Another Way to Approach Terra Rosa from M. Graham

April 20, 2009

090314WatercolorTriad Left: A page from my journal showing a triad test: Indanthrone Blue (Daniel Smith's PB60) Indian Yellow (DS's Py108), and Terra Rosa (an iron oxide from M. Graham).

Yesterday's post on Terra Rosa triggered my memory. I had posted this triad chart in an earlier post on journaling superstition #4: Each Page Must Be Perfect.

The image comes later in the post so I am repeating it here so that you don't have to scroll around and look for it. I wanted to post it today so that those of you who were intrigued by yesterday's post on Terra Rosa could see immediately how it mixes up in a triad situation with additional pigments, when the goal is not simply to get rich neutrals. (I do use color sometimes!)

What is a triad? Simply put triads are formed with 3 (hence "tri) colors that are equidistant on the color wheel. The primary colors Red, Yellow, and Blue form the most familiar triad but there can be triads using secondary colors. The key things about a triadic color choice are that the three colors are not direct complements (so blending them won't yield neutrals); and they are not analogous colors (those colors that are adjacent to each other on the color wheel) which means the mixing yields more variety than other color schemes.  Finally, when mixing with a triad you can achieve some beautiful semineutrals that are not at all muddy.

As with any color mixing scheme you will want to pick a dominant and subordinate color, but you'll also have an intermediate color. The direction you go on your triad is pretty near infinite, depending on the mood you are going for in your painting. The resultant color harmony will be totally satisfying to you.

If you are interested in learning more about triads and how to use them in your painting (or colored pencil work, or pastels…) there are several great books out on color theory. Readers of my blog know that I am partial to Stephen Quiller's books on color theory (Color Choices and Painter's Guide to Color). Nita Leland's Exploring Color is another useful book on the topic. 

I love my PB60 and so it is natural for me to select it as the blue of a triad. In the above tests I pair it with Terra Rosa for my red and Indian Yellow. You will see from the quick chart I made that day in March that I could get very interesting greens, lovely peachy oranges, and interesting lavenders. Great browns are for the asking here in these colors. So pretty much anything I want to paint outside is going to be covered in a vibrant way with this lot!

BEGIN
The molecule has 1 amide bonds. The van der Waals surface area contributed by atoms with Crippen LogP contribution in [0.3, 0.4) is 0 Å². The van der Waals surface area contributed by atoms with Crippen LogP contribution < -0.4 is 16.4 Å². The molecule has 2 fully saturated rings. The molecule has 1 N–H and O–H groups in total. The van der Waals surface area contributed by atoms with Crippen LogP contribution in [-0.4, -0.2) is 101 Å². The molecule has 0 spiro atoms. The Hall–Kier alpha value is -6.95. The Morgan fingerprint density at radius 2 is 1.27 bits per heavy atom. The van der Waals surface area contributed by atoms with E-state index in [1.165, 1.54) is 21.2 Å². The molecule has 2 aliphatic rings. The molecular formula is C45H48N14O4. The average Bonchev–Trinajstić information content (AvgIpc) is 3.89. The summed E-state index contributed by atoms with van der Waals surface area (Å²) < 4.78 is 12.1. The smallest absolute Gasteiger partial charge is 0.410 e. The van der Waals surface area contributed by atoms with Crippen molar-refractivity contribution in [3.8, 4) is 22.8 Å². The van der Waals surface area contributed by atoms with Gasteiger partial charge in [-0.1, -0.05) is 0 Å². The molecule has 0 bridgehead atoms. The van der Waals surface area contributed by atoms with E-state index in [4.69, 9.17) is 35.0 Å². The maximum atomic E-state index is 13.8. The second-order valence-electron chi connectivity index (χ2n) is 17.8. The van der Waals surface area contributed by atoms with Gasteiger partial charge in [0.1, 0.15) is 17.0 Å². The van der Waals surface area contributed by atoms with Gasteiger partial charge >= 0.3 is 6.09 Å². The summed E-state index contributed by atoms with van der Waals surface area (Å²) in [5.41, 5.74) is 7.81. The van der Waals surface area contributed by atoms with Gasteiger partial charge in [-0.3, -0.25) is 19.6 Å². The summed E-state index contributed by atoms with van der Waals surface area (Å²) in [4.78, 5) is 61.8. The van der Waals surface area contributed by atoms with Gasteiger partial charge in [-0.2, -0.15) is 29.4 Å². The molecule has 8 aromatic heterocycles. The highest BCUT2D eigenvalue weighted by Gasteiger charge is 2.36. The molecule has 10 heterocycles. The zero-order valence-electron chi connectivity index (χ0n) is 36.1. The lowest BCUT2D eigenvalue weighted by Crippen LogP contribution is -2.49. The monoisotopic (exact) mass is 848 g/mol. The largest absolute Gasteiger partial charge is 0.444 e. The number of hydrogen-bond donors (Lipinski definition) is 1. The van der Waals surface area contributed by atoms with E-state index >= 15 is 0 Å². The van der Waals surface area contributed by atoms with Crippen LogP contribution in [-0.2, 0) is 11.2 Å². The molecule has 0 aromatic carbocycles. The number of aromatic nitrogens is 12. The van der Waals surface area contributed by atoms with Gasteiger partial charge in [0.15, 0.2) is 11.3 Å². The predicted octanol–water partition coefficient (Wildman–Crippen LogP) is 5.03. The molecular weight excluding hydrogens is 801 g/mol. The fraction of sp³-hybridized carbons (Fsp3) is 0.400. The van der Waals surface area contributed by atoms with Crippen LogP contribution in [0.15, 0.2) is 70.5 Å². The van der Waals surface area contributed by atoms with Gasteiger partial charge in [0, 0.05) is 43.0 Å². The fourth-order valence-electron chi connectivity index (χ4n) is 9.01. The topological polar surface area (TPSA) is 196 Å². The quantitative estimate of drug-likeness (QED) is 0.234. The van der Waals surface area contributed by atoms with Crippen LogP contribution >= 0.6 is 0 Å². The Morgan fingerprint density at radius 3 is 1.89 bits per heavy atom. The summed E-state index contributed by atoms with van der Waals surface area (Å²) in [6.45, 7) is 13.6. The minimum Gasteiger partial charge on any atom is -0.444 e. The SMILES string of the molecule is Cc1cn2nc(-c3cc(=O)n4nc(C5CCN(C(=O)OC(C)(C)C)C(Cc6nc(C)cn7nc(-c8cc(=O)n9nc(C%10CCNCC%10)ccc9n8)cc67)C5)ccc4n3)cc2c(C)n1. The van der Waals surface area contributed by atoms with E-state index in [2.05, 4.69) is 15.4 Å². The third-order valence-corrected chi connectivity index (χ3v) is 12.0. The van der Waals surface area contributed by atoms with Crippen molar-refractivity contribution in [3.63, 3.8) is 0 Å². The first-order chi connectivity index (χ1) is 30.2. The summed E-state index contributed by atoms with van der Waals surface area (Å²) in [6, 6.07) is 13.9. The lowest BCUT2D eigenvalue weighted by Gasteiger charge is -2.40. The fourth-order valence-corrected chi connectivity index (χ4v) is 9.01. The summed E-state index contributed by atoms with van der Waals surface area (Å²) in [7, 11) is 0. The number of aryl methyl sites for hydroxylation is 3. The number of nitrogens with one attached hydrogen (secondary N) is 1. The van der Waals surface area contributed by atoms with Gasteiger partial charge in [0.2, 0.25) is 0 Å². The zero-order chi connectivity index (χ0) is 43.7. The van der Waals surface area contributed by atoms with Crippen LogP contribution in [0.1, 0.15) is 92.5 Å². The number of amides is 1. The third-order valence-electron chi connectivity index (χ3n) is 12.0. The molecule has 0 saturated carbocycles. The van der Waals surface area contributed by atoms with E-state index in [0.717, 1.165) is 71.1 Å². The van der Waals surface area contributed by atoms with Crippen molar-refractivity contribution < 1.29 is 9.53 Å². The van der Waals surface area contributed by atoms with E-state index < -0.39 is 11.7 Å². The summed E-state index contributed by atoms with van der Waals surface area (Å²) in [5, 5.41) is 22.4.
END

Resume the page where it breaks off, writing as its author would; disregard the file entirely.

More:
If you are wondering what to do with Terra Rosa (or if you have the Daniel Smith Eco friendly Red Iron Oxide), work it in a triad and see what magic you can create.

  1. Reply

    I learn so much here! I have so many art books, etc., use to read constantly at Wetcanvas, but haven’t applied anything I learned, which means, I have learned a thing, ha!
    But I like your blog and format and it just is more interesting than reading an art book.

    • Katy
    • April 21, 2009

    Wonderful triad! I’m inspired!

    I checked out the Leland book on your recommendation from an earlier post, and it has been very helpful. One of the Quiller books has come in at the library for me to pick up today. Thank you for filling in the very large gaps in my art education!

    • Janine
    • April 21, 2009

    My first order of Daniel Smith watercolor tubes arrived yesterday and I am speechless at how beautiful they are. I immediately squirted them into what used to be my Cotman pan set (have tossed the old paint cubes) and started playing. I was playing for hours, admiring the colors. Going from Cotman to Smith is like going from driving a VW to a Ferrari. The strength of the colors is so amazing. They are simply BRILLIANT… Can’t wait to play some more with them later today. Favorite colors: Quinacridone anything (deep gold in my case) and Green Gold and Deep Scarlet. I got so excited I sent a note to Daniel Smith customer service this morning telling them how happy I am…

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